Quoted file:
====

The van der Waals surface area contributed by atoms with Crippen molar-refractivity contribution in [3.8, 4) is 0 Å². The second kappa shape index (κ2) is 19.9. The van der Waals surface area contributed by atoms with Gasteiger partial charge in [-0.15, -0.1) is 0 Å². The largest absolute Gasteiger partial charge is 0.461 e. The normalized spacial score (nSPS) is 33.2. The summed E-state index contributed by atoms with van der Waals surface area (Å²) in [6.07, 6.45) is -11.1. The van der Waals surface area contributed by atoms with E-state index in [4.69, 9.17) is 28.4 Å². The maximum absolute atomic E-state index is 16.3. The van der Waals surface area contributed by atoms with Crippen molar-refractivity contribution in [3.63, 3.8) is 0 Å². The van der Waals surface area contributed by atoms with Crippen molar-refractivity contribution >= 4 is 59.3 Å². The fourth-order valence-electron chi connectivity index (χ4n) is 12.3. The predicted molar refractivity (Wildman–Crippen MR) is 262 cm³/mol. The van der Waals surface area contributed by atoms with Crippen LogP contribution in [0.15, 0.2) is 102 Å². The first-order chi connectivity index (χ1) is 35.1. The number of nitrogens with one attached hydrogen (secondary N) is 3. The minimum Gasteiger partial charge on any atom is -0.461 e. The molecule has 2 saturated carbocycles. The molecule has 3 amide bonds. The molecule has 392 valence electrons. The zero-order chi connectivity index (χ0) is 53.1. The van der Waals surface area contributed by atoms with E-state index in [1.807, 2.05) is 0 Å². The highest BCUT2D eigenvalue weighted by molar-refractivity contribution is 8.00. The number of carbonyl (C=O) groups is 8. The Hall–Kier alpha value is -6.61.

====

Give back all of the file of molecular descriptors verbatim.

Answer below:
The van der Waals surface area contributed by atoms with Crippen molar-refractivity contribution in [3.8, 4) is 0 Å². The second kappa shape index (κ2) is 19.9. The van der Waals surface area contributed by atoms with Gasteiger partial charge in [-0.15, -0.1) is 0 Å². The largest absolute Gasteiger partial charge is 0.461 e. The normalized spacial score (nSPS) is 33.2. The summed E-state index contributed by atoms with van der Waals surface area (Å²) in [6.07, 6.45) is -11.1. The van der Waals surface area contributed by atoms with E-state index in [4.69, 9.17) is 28.4 Å². The maximum absolute atomic E-state index is 16.3. The van der Waals surface area contributed by atoms with Crippen molar-refractivity contribution in [3.63, 3.8) is 0 Å². The van der Waals surface area contributed by atoms with Crippen molar-refractivity contribution >= 4 is 59.3 Å². The fourth-order valence-electron chi connectivity index (χ4n) is 12.3. The predicted molar refractivity (Wildman–Crippen MR) is 262 cm³/mol. The van der Waals surface area contributed by atoms with Crippen LogP contribution in [0.15, 0.2) is 102 Å². The first-order chi connectivity index (χ1) is 35.1. The number of nitrogens with one attached hydrogen (secondary N) is 3. The minimum Gasteiger partial charge on any atom is -0.461 e. The molecule has 2 saturated carbocycles. The molecule has 3 amide bonds. The molecule has 392 valence electrons. The zero-order chi connectivity index (χ0) is 53.1. The van der Waals surface area contributed by atoms with E-state index in [1.807, 2.05) is 0 Å². The highest BCUT2D eigenvalue weighted by molar-refractivity contribution is 8.00. The number of carbonyl (C=O) groups is 8. The Hall–Kier alpha value is -6.61.